The newspaper book editor is becoming an endangered species.
the Los Angeles Times dropped its stand-alone book section, The Atlanta
Journal-Constitution eliminated its book editor and the Chicago Tribune
announced plans to shift its book-review section from the prestige of a Sunday
slot to low-circulation Saturday.
soon after the Associated Press abandoned its book-review package, The News
& Observer in Raleigh, N.C., reassigned its book editor and a host of
newspapers across the country reduced the space they devote to book reviews.
the National Book Critics Circle, an organization that claims more than 600
members, has launched a Campaign to Save Book Reviews. The group has been
collecting signatures — more than 4,500 as of May 2 — for a petition to
reinstate AJC book editor Teresa Weaver. The group is planning to protest Thursday in Atlanta. On the group’s blog, Critical Mass, NBCC president John
Freeman urged readers to send e-mails to AJC, protesting Weaver’s removal: “There are some things, I believe, that the ‘all-knowing’ capital markets may
not place a value on, but readers do — so it’s important that they hear from
a blizzard of commentary on the Web has been poking newspapers in the eye for
their anti-literary ways. Columnist Scott McLemee at InsideHigherEd.com urged
librarians to join the NBCC fight. Critic and NBCC board member Art Winslow, in
his blog on HuffingtonPost.com, lamented the “rolling blackout.” Writer George
Saunders, on the NBCC site, offered a mock memo (scroll down to “Did you get the Memo?”) in the spirit of George Orwell’s “1984,” congratulating the troops for bringing us closer to a
bookless (and mindless) society.
These self-appointed Cassandras of
culture may seem naive to some journalists. They may wonder how much book
critics understand the financial turmoil in the newspaper industry, and where
the eggheads got the idea that literature trumps lucre.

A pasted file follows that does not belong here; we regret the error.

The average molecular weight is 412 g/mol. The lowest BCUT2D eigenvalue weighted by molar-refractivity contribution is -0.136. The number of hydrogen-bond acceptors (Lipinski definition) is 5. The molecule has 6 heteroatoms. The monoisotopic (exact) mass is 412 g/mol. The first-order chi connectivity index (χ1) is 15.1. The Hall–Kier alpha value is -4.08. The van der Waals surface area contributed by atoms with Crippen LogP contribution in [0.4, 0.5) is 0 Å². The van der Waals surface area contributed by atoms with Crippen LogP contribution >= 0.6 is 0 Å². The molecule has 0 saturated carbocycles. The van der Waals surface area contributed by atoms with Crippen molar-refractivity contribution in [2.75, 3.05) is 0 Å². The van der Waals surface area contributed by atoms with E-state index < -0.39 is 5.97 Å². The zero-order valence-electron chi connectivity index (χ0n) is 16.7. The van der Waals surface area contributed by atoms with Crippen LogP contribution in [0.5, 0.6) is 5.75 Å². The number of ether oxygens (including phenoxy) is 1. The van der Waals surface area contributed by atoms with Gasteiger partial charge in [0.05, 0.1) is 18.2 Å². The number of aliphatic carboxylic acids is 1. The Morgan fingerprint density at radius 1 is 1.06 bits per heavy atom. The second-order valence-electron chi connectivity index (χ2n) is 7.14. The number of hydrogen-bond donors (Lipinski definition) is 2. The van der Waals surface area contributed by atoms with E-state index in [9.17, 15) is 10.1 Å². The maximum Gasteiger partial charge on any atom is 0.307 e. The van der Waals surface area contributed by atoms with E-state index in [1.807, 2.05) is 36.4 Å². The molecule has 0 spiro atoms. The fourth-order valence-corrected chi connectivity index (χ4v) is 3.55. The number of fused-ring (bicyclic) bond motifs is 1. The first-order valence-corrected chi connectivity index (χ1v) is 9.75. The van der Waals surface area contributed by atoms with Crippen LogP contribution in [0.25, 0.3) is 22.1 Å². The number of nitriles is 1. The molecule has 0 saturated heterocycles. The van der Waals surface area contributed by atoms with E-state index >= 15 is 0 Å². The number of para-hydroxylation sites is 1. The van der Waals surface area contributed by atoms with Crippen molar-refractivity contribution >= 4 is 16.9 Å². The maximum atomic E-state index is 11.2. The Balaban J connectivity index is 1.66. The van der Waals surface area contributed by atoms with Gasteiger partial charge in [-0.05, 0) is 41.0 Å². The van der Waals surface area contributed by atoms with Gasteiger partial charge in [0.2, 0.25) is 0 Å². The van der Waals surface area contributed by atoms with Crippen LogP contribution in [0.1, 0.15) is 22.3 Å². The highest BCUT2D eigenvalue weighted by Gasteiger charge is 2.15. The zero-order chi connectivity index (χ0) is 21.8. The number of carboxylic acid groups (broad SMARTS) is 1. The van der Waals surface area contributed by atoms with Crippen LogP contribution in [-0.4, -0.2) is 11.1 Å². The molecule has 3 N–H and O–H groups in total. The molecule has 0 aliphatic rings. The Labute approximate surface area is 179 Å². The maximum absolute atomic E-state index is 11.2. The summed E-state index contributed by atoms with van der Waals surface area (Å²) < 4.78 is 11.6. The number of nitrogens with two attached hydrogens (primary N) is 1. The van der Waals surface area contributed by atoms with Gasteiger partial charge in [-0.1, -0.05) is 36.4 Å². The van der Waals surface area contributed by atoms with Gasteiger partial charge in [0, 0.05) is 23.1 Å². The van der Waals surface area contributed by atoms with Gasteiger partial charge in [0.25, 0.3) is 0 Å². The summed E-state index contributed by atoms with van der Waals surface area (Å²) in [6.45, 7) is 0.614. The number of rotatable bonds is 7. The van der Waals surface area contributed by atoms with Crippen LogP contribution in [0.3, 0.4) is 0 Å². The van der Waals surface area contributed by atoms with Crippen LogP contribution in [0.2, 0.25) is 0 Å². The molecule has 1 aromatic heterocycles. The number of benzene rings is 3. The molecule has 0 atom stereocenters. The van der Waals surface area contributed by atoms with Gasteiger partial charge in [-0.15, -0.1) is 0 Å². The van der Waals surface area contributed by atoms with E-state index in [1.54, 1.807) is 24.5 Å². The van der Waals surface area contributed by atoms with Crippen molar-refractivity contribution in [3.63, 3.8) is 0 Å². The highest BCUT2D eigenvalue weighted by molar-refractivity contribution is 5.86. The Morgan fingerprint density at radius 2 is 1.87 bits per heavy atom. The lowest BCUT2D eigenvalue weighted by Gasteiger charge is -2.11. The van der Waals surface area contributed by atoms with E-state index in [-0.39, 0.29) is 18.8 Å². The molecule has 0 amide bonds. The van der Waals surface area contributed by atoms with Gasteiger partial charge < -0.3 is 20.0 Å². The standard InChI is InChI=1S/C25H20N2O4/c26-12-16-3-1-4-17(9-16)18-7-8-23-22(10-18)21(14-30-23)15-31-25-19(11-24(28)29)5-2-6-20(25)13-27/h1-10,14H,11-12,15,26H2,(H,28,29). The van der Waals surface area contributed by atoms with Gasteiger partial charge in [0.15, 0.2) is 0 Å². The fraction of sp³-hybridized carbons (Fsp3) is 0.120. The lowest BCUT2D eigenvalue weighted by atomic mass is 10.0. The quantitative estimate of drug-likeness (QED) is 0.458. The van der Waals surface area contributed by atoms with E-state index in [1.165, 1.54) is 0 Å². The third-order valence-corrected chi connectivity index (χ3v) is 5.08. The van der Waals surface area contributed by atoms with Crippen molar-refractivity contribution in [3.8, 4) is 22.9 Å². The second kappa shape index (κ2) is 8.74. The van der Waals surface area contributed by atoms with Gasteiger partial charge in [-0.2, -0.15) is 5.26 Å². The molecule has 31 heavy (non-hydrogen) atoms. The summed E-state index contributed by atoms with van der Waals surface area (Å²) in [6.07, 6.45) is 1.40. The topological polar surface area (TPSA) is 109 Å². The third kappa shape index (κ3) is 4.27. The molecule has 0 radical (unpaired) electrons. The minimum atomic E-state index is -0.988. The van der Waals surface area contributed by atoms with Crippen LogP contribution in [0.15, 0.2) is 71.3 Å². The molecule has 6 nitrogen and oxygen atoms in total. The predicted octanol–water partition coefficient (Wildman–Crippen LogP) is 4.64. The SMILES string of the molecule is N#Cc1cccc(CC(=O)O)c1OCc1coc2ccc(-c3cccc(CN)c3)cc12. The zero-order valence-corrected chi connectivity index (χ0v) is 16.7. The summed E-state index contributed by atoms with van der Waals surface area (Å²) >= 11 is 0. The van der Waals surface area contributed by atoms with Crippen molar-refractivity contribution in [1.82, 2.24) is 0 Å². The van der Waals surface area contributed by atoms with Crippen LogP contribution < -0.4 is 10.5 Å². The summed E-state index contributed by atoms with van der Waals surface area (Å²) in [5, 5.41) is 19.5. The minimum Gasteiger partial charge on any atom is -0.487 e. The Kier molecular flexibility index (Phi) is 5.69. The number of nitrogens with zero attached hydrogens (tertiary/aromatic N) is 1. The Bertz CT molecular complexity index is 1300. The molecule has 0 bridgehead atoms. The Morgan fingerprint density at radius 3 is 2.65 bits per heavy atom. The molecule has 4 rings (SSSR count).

book critics may be pointing to a problem that newspapers ignore at their
peril: With TV and the Internet
breathing down its neck, print journalism may be more dependent than it thinks
on the discriminating reader.
In a March
article for The Wall Street Journal, Jeffrey Trachtenberg blamed the cutbacks
in book sections on book publishers who, he claimed, had diverted dollars away
from newspapers. But those dollars have always been notably scarce. Book
publishers, operating with low profit margins, rely on newspapers to get the
word out about their books — through editorial columns, not ads. Notable
exceptions are The New York Times and USA Today, both of which have a national
wasn’t the catalyst for most book-review sections. Rather, newspapers viewed
book sections much the same way as they did editorial: as a service to the
serious reader. Editorial and op-ed covered politics and civic life, while book
pages were the place to continue the discussion and stay abreast of the world
of ideas. For newspapers, this was a contribution to the country’s ongoing
hanging in there — but only the ones that are convinced their readers care.
When the San Francisco Chronicle announced it was dropping its stand-alone
section, the outcry was strong enough to have the section reinstated, albeit
reduced from six pages to four. Thanks
to its own book festival, which last year drew a crowd of 127,000, the Los Angeles
Times is reminded annually that books matter to its readers.
that’s why, when it made the decision to combine its book section and op-ed
pages into a single tab as an economy measure, the Times‘ book editor managed
some artful dodging: The events calendar and the bestseller list were moved to
the Web, which is growing as an alternative medium for book editors nationwide.
No review space was sacrificed, and no staff was eliminated.
hopes its call to arms will have a similar effect elsewhere. At the least, it is alerting newspapers and
readers that book sections matter.
critics’ group needs to start another discussion: how to make books and reading
more visible everywhere else. Newspapers are not the only outlet that can carry
the cultural conversation to a wide audience. Just ask Oprah.